“The show opened the 1968 season for Dragnet, on September 19. On September 20 I was awakened by a phone call. It was a friend calling to let me know that until the night before he was unaware that I was a fascist. I turned over and went back to sleep.”
Prelutsky is still alienating people close to him with his writing, but apparently he has gotten used to it. In a column that ran earlier this year on Big Hollywood, he declared:
“Over the last few years, I have lost friends and become estranged from relatives because of politics…If you’re convinced, as I am, that Barack Obama is the greatest menace America has ever faced — a far graver danger than Nazi Germany, the Soviet Union or Islamic fascism, simply because they all lacked the ability or determination to destroy our Constitution — losing a few friends and relatives is no big deal.”
Some of Prelutsky’s other fulminations have included diatribes against First Lady Michelle Obama—he called her a bitch—and African Americans who dare to complain about their standing in society:
“If we were a racist society, Oprah Winfrey, your fairy godmother, certainly wouldn’t be a billionaire; she’d be fetching someone’s mint julep. And Colin Powell and Condoleezza Rice wouldn’t grow up to be secretaries of state; they’d be sweeping out the stables. And Will Smith and Denzel Washington wouldn’t be movie stars; they’d be in the fields picking cotton. I don’t claim to speak for all white Americans, only for myself. But, personally, I think it stinks that there’s even a single black American who has the gall to blame white Americans for the troubles that continue to plague black communities in 2008.”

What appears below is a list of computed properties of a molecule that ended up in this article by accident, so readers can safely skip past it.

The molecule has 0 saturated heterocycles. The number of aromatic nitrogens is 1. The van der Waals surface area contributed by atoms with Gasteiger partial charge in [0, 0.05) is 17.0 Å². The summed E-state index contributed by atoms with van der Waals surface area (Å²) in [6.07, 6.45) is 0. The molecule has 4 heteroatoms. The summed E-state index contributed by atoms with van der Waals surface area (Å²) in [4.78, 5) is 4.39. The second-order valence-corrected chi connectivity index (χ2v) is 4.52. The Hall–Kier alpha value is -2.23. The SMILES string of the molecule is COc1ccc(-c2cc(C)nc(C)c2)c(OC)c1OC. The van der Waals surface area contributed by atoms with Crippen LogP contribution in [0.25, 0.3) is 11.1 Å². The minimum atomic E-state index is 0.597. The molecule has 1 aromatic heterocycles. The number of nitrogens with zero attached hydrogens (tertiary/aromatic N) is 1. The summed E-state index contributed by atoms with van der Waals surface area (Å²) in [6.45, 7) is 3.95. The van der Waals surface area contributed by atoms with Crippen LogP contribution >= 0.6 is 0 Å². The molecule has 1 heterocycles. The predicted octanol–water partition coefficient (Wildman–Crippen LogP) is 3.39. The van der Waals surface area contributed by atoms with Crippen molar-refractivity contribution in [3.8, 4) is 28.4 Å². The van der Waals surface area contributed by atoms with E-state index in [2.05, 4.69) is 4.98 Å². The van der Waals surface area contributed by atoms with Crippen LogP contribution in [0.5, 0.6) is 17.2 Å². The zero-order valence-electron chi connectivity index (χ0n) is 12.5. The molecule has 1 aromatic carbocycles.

More recently, in a self-published column, Prelutsky makes the observation that the “anti-white” National Association for the Advancement of Colored People’s title is out of date and “insensitive.” He also helpfully notes that “Even David Duke doesn’t call them colored people.” The former Ku Klux Klan Grand Wizard’s preferred term for African Americans is left unsaid, but easy to guess.
Prelutsky’s angry fixation with President Obama and race is intriguing given his background as the person responsible for conjuring up such a broad stereotype of black militancy for Jack Webb back in 1968. While reading the hateful columns of the regrettably prolific writer, I cannot help but think that Obama is the real-life embodiment of his worst nightmare: Mondo Mabamba in the White House. The fact that President Obama is a cautious, deliberative man who has kept in place nearly all of his predecessor’s national security reforms makes no difference to people like Prelutsky. In their eyes, Obama is a radical because of his skin color and his party affiliation.
Not surprisingly, Burt Prelutsky is a fan of the Tea Party and he recently spoke at a rally in Beverly Hills hosted by Pat Boone. His uninspired comedy routine and the tepid response of the all-white audience can be viewed on YouTube. Of course, like any good tea bagger, Prelutsky would probably challenge my assessment of the racial composition of the people tolerating his weak jokes at the September gathering.